Restorer finds art and leisure in antique canoes
Picture a canoe. What else comes to mind? Mirror lakes, forests of golden-hued trees, the contemplative quiet of nature. Just thinking about canoes is relaxing; contemplating antique canoes, even more so. Those weathered craft add the romance of long-gone eras and adventures to placid daydreams.
Dr. Michael Grace doesn’t have to think about canoes to chill out, because his West Melbourne residence houses 40 vintage beauties, only a fraction of a collection that also occupies a barn and a storage facility in Georgia. “My wife calls it an addiction,” Grace said.
The professor emeritus of biology at Florida Institute of Technology got hooked while growing up in rural Georgia, where Grace spent many an hour outdoors. There he experienced the sense of freedom he had read about in The Adventures of Tom Sawyer and The Adventures of Huckleberry Finn, books he voraciously consumed. An old aluminum canoe, found under a relative’s house, forever hooked him on this gentle mode of transport. “I would disappear until dinnertime,” he said.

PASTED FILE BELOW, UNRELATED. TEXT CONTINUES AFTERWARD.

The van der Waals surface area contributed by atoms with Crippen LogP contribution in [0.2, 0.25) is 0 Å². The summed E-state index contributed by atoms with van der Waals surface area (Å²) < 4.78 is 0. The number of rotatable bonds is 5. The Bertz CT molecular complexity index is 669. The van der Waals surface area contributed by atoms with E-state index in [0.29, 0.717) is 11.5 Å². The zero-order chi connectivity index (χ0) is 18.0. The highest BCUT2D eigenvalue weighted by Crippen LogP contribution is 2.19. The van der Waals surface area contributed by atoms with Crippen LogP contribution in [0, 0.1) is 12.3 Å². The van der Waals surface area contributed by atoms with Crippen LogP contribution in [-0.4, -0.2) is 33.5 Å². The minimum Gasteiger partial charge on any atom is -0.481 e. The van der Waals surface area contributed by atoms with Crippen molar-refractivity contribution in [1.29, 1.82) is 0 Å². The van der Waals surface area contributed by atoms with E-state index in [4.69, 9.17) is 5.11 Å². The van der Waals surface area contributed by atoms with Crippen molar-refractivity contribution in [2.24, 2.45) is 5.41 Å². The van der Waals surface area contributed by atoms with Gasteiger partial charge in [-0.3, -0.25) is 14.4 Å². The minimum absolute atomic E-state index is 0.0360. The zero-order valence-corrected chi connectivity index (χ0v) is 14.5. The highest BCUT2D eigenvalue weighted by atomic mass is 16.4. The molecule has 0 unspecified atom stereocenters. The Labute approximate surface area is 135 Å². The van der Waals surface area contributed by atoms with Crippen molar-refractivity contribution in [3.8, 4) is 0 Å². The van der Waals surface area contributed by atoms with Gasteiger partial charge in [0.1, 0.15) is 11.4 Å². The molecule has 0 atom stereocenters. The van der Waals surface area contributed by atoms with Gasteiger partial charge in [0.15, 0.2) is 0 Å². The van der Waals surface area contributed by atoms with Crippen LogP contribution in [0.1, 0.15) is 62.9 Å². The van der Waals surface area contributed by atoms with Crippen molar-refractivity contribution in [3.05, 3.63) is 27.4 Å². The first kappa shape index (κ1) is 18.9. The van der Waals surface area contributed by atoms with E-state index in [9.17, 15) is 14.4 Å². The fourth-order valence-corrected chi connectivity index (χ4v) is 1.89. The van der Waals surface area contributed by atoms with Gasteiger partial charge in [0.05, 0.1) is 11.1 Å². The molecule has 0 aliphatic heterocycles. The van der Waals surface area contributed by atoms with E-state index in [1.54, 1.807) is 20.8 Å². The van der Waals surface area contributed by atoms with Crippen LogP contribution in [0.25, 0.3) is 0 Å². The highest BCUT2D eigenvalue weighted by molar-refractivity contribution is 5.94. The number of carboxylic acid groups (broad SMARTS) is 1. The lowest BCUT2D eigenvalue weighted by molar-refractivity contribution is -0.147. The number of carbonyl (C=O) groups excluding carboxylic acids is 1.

Having succumbed to the charms of canoes, Grace began reading about their history, construction and restoration. While living in Virginia in the ’80s, he chanced upon a classified ad for a late-1800s B.N. Morris canoe for $100. His fate was sealed.
“It was a bargain even then,” he said.
More canoes followed, unearthed through the internet and by word-of-mouth. Now, approximately 100 canoes later, Grace is among the top experts in the field of antique canoe restoration. “Michael has one of the top two or three private collections in the world,” said Les Rue, who knows his boats. He’s the former president of the Antique & Classic Boat Society International, as well as the Antique Boat Society.
“He’s got not only a large number, but also quality,” Rue says. “I’m not in his league.”
The collection is so extensive that Grace has been thinking of “right-sizing,” by selling some select pieces to enthusiasts who appreciate the innate grace and beauty of these boats. Not that he will part with many, if the spreadsheet that lists his collection is indicative. “I have the keepers color-coded, and most are in that category,” he said.
A definite keeper is the oldest — an 1872 Dan Herald that is the epitome of craftsmanship, functionality and aesthetics. “Most of these canoes are in museums,” Grace said.